Observing our children at work must be one of the greatest honors bestowed on the teachers and parents of Montessori Tides. Spending time in Mrs. Isabelle’s Primary classroom provided an excellent opportunity to see the classroom come to life with our children embracing Montessori education.
To understand all of the intricacies of the classroom in one visit seemed impossible, however, the self-gratification that this learning process affords each child could not have been more evident. I immediately noticed a community setting in which children gathered to work.
“Children like to work close to one another,” said Mrs. Isabelle, lead directress. “The Montessori atmosphere allows children of different ages to cooperate with one another, which leads to feelings of respect for each other and to a more productive work environment.”
Watching the children knitted together on the floor captivated my interest. Contrary to traditional classrooms, children were working in different ways. Some were working cooperatively – two by two – with the materials. Some chose to work independently. Still others seemed to not engage in anything in particular.
Mrs. Isabelle said, “Half the information the child absorbs in the classroom comes indirectly through observing his environment, watching other children working with the materials, and hearing others talk.”
The main idea is that children are practicing how to internalize the freedom through meaningful work. Apart from that, they also are practicing and building leadership skills.
“In the multi-age classroom, the child gets plenty of practice being the leader,” Mrs. Isabelle said.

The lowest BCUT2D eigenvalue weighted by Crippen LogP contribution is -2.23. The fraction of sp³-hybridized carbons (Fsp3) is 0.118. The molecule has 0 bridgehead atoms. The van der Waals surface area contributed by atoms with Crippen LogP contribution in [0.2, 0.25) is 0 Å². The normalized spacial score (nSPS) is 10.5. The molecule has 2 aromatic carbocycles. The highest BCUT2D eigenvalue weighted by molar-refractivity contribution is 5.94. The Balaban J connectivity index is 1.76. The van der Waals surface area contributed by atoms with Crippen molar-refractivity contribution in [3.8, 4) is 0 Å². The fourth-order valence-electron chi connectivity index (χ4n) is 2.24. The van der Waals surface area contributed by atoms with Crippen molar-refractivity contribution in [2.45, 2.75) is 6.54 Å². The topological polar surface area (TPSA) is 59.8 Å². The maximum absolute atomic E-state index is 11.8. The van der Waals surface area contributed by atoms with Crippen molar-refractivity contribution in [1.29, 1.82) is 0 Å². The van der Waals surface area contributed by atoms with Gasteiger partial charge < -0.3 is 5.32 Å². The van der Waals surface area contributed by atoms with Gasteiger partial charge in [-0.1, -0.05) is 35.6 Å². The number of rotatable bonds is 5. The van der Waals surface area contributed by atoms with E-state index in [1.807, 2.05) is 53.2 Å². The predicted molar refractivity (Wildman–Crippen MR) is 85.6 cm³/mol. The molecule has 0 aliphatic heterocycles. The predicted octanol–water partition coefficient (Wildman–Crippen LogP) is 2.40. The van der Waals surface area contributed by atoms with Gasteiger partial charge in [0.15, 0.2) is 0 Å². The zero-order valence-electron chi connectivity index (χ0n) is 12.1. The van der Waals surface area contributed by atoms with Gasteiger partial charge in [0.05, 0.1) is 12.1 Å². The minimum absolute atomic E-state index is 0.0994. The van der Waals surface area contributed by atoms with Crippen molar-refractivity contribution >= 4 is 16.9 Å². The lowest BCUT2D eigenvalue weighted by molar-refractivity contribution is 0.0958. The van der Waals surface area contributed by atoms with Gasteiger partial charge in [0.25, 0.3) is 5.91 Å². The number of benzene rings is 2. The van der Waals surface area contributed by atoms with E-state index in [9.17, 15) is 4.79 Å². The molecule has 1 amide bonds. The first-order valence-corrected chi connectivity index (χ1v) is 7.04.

The task set before our children each day is great. Watching young children come alongside each other in the nurturing environment of Montessori foreshadows what type of leaders these children may become. The freedom of Montessori and the children’s watchful eyes challenge these young leaders to be cultivators – not dominators.
In adulthood, we look for people who will extend themselves and walk with us to bring encouragement, support, motivation, and stimulation, along with tolerance, for our differences. For instance, a writer is only a writer. An artist is only an artist. Together, they are an illustrated book. Apart, they are not as strong.
Our society hungers for these young leaders who are learning to work together, to give what they have, and walk side by side, encouraging others – and each other – to reach their full potentials. This is what I saw being cultivated among these young leaders in the Jacksonville Beach Montessori Tides classroom. Empowered people follow their own paths because they know what is best for them is working toward what’s best for others.